Need to know
- Sydney’s expansion shows no sign of slowing.
- Robots could help the construction industry keep up with demand for housing.
- Western researchers are investigating the industry’s adoption of this technology.
A far more realistic picture, she says, involves collaborative robots taking over specific tasks that people don’t want to do. Mundane and repetitive tasks such as laying a straight row of bricks at ground floor level, or high-risk tasks such as constructing a roof, would be particularly suited to robotics, leaving people to do the more interesting, problem-solving, creative tasks in a safer environment.
Starting the discussion with the construction industry was the next step. “We did two really significant workshops, primarily with contractors, just trying to identify what they thought would be the challenges, and areas where they thought this might be a great idea.”
The team then conducted the second focus group interview with sub-contractors. Some tradespeople could immediately see potential benefits. “You could have it set up with voice recognition, so you could yell out a number and it would be able to cut this timber for you,” said one carpenter from a major construction company. “It would be useful for timber pre-cutting, and for passing timber for someone in the roof, so that you don’t need the ladder. In the session the ideas really began to flow.”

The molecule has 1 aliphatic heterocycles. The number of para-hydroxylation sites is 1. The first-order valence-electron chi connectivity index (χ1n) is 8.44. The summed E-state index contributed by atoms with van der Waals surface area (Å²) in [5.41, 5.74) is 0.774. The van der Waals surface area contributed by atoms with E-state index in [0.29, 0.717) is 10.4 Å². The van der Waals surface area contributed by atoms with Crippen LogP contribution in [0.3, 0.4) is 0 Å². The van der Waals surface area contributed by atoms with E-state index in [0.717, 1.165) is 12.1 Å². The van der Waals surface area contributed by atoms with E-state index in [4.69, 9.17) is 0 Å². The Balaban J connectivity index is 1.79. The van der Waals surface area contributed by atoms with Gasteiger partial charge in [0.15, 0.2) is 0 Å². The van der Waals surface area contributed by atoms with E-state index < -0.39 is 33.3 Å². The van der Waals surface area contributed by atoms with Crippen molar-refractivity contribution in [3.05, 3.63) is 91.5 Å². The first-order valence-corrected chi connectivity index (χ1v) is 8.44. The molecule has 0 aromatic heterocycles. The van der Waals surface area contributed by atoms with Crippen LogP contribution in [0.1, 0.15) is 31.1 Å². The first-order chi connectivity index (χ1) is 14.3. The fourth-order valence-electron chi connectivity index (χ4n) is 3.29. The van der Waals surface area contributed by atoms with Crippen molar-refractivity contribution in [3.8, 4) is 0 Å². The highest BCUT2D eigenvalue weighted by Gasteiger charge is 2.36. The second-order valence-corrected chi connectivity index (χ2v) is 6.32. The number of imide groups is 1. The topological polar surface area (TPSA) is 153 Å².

As with any disruptive new technology, there were legitimate concerns, including the costs and complexities of training people to use the new machines, and worry over needing to be ‘computer smart’ to operate them. Discussing potential training modes was a key part of the workshops.
Ultimately, says London, there will be a whole range of mindsets, and understanding how to navigate that to help drive the change is where the supply chain structure comes in. Contractors in comfortable ‘power positions’ are probably not going to move until the technology becomes an industry norm. The early adopters are likely to be contractors in highly competitive parts of the supply chain seeking a commercial advantage over rivals, who see the market opportunity and invest in the technology.